1. The most comprehensive scientific evaluation of this statement is presented in the IPCC’s 2013, Working Group I, Chapter 10.
  2. Emanuel, K. 2005. Increasing destructiveness of tropical cyclones over the past 30 years, Nature, 436, 686-688.
  3. Vecchi, G. A., B. J. Soden. 2007. Increased tropical Atlantic wind shear in model projections of global warming, Res. Lett., 34, L08702, doi:10.1029/2006GL028905.
  4. Knutson, T. R., J. R. Sirutis, S. T. Garner, G. A. Vecchi, I. M. Held. 2008. Simulated reduction in Atlantic hurricane frequency under twenty-first-century warming conditions, Nature Geoscience, 1 359-364 doi:10.1038/ngeo202.
  5. Data from the Berkeley Earth Surface Temperature Dataset
  6. The temperature data used here are in degrees Celsius (°C). °C are 1.8 times larger than °F so a temperature anomaly of 6°C would be 1.8×6 = 10.8°F.
  7. The global warming signal is more technically referred to as the “externally forced component of temperature change”. This is the portion of temperature change that is imposed on the ocean-atmosphere-land system from the outside and it includes contributions from anthropogenic increases in greenhouse gasses, aerosols, and land-use change as well as changes in solar radiation and volcanic aerosols.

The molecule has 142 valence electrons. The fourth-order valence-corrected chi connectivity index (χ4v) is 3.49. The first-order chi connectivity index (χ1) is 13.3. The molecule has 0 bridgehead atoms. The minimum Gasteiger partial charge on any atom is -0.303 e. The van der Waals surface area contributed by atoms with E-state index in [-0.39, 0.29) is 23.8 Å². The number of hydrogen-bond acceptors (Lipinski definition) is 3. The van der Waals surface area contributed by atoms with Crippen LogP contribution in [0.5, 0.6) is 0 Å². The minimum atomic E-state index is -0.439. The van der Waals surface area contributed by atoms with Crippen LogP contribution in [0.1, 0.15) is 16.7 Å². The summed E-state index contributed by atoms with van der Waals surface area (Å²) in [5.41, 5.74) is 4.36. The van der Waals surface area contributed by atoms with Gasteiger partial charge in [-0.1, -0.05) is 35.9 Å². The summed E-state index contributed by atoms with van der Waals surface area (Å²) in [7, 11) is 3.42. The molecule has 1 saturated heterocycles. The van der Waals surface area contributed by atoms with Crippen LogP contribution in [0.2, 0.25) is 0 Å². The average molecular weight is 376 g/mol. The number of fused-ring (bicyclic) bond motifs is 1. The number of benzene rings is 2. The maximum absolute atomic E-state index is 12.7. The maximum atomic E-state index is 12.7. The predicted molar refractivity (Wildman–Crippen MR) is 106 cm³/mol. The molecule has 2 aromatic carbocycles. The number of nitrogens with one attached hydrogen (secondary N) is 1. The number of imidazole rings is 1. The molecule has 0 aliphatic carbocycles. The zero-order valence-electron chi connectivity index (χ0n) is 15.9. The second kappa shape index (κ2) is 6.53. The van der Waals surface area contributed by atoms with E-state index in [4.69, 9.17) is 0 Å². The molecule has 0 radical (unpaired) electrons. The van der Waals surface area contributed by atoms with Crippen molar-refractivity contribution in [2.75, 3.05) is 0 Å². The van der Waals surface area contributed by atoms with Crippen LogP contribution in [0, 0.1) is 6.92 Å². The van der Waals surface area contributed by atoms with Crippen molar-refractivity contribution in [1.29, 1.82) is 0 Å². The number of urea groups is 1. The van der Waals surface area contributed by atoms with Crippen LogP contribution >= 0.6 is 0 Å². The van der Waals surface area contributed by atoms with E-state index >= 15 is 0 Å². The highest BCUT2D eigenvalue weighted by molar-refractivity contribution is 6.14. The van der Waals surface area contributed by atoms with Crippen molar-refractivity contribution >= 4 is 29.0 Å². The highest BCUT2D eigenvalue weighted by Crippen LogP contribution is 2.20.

8. Climate model output is the multi-model mean for Durham, NC from 27 models that participated in the CMIP5 Historical Experiment
  9. The technical terms for this type of variability are “unforced” or “internal” variability. This is the type of variability that spontaneously emerges from complex interactions between ocean, atmosphere and land surface and requires no explicit external cause.
  10. There is precedent for thinking of surface temperature anomalies as being normally distributed (e.g., Hansen et al., 2012). However, it should be noted that the specific quantitative results, though not the qualitative point, of this article are sensitive to the type of distribution assumed. In particular a more thorough analysis would pay close attention to the kurtosis of the distribution (i.e., the ‘fatness’ of the distribution’s tails) and would perhaps model it through a Generalized Pareto Distribution as is done in Otto et al., 2012 for example. Also, instead of fitting a predefined probability distribution to the data many stochastic simulations of temperature anomalies from a noise time series model or a physics-based climate model could be used to assess the likelihood of an extreme event Otto et al., 2012.
  • Hansen, J., M. Sato., R. Ruedy, 2012, Perception of climate change, PNAS, vol. 109 no. 37 doi: 10.1073/pnas.1205276109.
  • Otto, F. E. L., Massey, G. J. vanOldenborgh, R. G. Jones, and M. R. Allen, 2012, Reconciling two approaches to attribution of the 2010 Russian heat wave, Geophys. Res. Lett., 39, L04702, doi:10.1029/2011GL050422.
  1. For simplicity I assume that the variance of the distribution does not change over time and that global warming has only shifted the mean of the distribution.
  2. Return Times were calculated as the inverse of the Survival Function for each of the distributions.
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AGU Poster: Unforced Surface Air Temperature Anomalies and their Opposite Relationship with the TOA Energy Imbalance at Local and Global Scales

Screen Shot 2016-01-17 at 7.29.12 AM